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Posts Tagged ‘Church’

A Barna Report on Technology in the Church

Barna has a new report on the use of technology in the church. Interesting numbers, to say the least. Barna also says the following:

The incorporation of digital technologies into church-based ministry is an important frontier for churches to master, according to George Barna, who directed these studies for The Barna Group over the course of the decade.

My only question, and I can’t help but to ask, how does all of this - especially the above quote - jive with all that Barna proclaimed in his controversial book “Pagan Christianity?” Seriously? Is technology and the mastery of technology rooted in the New Testament way of doing church? I do think the church should get a grip on technology and use it for the Kingdom of God, but Barna sure shouldn’t be thinking so, after what was written in “Pagan Christianity,” should he? Barna has seriously lost me somewhere along the line. I guess I’m asking what is the purpose and/or goal of his research and research reporting, post “Pagan Christianity.”

The Unchurched Prefer Sacred Spaces Over Common Spaces

The idea of sacred space is not lost on the unchurched, it seems. Recent research by Lifeway has revealed a surprising fact about our church buildings:

People who don’t go to church may be turned off by a recent trend toward more utilitarian church buildings. By a nearly 2-to-1 ratio over any other option, unchurched Americans prefer churches that look more like a medieval cathedral than what most think of as a more contemporary church building.

The unchurched preference for medieval cathedrals over utilitarian or all-purpose church buildings should not be reduced to mere whims of architecture. The preference is rooted in unconsciously expressed theology and our deep need to worship and inhabit sacred spaces. Our contemporary multi-purpose, conference-like halls do not offer enough of a break from the world’s common spaces to facilitate the dance with the sacred we naturally look for during worship times. This research should not be ignored or hastily discarded.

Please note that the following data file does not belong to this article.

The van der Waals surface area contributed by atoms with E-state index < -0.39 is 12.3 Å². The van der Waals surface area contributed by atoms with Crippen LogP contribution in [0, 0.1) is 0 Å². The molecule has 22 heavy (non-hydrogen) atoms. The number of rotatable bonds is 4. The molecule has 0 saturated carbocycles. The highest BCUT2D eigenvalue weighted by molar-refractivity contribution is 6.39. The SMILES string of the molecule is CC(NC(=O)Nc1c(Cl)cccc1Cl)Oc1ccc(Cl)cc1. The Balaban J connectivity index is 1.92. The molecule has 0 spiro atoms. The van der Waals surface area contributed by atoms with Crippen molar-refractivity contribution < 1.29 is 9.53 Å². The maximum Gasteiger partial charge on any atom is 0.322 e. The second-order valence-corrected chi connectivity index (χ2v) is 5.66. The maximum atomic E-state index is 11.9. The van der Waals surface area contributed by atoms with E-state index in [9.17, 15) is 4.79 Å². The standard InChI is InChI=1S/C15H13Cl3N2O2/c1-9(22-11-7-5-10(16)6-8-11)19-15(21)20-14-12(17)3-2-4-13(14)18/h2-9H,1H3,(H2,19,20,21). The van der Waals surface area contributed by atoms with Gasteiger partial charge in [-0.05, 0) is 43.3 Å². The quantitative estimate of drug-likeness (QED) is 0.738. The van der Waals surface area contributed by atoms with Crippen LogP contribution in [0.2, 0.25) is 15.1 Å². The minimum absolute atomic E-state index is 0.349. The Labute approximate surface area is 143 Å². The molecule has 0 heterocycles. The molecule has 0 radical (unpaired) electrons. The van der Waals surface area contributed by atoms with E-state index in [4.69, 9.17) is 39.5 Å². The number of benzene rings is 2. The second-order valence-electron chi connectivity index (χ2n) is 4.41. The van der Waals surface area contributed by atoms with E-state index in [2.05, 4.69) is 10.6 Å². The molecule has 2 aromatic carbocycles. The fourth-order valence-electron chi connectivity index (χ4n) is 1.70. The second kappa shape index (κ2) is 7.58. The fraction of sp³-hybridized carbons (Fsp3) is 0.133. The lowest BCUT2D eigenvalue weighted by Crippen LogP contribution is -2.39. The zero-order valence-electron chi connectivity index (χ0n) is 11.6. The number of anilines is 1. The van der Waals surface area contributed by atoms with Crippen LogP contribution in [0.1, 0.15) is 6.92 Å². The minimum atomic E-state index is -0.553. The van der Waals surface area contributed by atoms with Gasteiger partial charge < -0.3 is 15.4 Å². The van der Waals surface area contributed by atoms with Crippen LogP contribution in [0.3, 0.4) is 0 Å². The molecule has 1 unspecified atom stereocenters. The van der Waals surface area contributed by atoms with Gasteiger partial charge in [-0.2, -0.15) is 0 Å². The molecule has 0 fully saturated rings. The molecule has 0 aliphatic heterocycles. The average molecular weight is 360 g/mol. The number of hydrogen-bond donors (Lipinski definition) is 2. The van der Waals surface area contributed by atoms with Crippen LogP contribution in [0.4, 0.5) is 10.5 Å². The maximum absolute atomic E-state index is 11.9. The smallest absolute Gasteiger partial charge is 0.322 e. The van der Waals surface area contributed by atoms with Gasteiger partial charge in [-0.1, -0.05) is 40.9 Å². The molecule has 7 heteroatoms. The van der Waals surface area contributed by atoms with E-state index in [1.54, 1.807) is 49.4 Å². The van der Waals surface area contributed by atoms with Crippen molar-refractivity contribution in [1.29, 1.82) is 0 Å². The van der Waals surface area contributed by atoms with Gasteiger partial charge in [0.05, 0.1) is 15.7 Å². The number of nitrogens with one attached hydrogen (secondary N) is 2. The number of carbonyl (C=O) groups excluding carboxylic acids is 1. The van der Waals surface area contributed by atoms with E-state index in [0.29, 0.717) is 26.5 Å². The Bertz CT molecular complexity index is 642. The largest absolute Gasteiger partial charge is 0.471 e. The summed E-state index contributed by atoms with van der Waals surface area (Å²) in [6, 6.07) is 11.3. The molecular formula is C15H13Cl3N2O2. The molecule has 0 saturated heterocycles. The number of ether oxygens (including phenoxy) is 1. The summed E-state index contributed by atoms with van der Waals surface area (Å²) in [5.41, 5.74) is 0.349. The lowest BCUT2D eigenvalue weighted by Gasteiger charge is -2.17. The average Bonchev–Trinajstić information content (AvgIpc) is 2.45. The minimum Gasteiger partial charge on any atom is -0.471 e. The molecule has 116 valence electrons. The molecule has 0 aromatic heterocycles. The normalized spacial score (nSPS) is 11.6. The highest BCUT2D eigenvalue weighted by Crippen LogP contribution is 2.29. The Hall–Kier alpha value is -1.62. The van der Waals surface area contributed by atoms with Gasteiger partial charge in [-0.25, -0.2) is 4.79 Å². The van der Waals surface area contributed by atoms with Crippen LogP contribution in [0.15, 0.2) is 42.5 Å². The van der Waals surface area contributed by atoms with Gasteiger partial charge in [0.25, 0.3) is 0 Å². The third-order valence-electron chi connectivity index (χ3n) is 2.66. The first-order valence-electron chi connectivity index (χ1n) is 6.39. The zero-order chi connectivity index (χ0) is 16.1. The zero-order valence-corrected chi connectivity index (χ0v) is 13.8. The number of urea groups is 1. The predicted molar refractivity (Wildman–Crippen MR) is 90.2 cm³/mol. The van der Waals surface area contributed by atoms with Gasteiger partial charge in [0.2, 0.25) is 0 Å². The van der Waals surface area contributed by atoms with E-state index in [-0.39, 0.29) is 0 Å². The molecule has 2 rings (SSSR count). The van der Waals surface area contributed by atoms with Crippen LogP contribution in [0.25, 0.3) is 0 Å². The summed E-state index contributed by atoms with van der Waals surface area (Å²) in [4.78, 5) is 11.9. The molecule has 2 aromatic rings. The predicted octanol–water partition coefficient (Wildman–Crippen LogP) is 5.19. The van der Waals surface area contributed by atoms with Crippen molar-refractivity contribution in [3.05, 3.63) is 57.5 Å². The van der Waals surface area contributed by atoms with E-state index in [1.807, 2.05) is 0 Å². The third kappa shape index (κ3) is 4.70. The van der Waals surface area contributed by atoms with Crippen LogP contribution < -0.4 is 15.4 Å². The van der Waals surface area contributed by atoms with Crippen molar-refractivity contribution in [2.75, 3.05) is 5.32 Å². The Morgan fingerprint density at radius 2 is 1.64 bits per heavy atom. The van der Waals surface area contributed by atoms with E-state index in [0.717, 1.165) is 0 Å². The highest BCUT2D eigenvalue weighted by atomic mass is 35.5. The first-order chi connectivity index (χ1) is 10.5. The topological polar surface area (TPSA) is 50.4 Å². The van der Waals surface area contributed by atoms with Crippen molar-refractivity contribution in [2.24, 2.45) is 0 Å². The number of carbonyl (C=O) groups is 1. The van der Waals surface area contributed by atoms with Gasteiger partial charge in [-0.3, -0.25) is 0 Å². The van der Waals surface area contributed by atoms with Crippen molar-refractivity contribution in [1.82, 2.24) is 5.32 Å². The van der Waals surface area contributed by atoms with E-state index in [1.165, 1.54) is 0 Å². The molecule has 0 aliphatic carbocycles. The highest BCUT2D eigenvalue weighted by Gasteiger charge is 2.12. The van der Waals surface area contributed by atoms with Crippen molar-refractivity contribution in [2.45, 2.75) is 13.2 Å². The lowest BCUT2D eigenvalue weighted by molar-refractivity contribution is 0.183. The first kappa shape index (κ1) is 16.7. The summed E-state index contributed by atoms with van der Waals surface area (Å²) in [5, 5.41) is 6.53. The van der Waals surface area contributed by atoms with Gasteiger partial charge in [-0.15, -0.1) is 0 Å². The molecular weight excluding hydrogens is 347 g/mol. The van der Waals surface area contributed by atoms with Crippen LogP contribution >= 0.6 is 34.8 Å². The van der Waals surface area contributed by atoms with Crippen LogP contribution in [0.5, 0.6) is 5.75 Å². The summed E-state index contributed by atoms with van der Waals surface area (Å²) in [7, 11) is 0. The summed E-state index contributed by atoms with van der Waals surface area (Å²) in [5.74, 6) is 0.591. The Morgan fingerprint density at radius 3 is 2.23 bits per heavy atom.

The Contemporary Relevance of the Anabaptist Faith 6

The following commentary addresses the sixth point as advanced by Myron S. Augsburger in “The Contemporary Relevance of the Anabaptist Faith” (Brethren in Christ History and Life, August 2000), which is: “Interpreting Our Participation in Evangelism as Socially and Ethnically Inclusive.”

Augsburger begins his thoughts with a reminder of the meaning of compassion. “The meaning of compassion,” Augsburger writes, “is not limited to any ethnic sameness but is a call for us to see all peoples alike created in the image of God. The kingdom of Christ is inclusive, and our witness of grace must be consistently so.” Read More »

Call for Worship Presentation Software Reviews

This is a question for all the worship leaders: which worship presentation software would you rate highest and recommend? I’ve been looking at a few different products, but I am really quite uninformed about worship presentation software. Your experience in this area and product recommendations are seriously coveted. We are in the midst of acquiring the basic equipment we need for our church plant, and quality worship presentation software is a priority. So, if you were building your worship experience from zero, which presentation software would you have to have? Thanks, leaders.

10 Reasons Why Church Planting Sucks

Planting a church is anything but easy. In fact, it is quite difficult. I’m sure the only reason people actually do it is because the intersection of God’s call and personal passion/gifting creates missional unction that can not be ignored. Why else would someone choose the personal and vocational insecurities that accompany church planting over a comfortably secure and salaried position at an established church? If you have ever planted a church, or are planting a church, then you know what I mean. There are great joys to be had in church planting, but there are also great trials and tribulations. It’s the nature of the mission; it’s a direct result of being on the bleeding edge of Christ’s expanding kingdom. The bleeding edge comes with all sorts of challenges, spiritual and otherwise. Overall, I have to say, that church planting is an exciting, joy-laden, and incredibly rewarding ministry, but it is not for the faint of heart.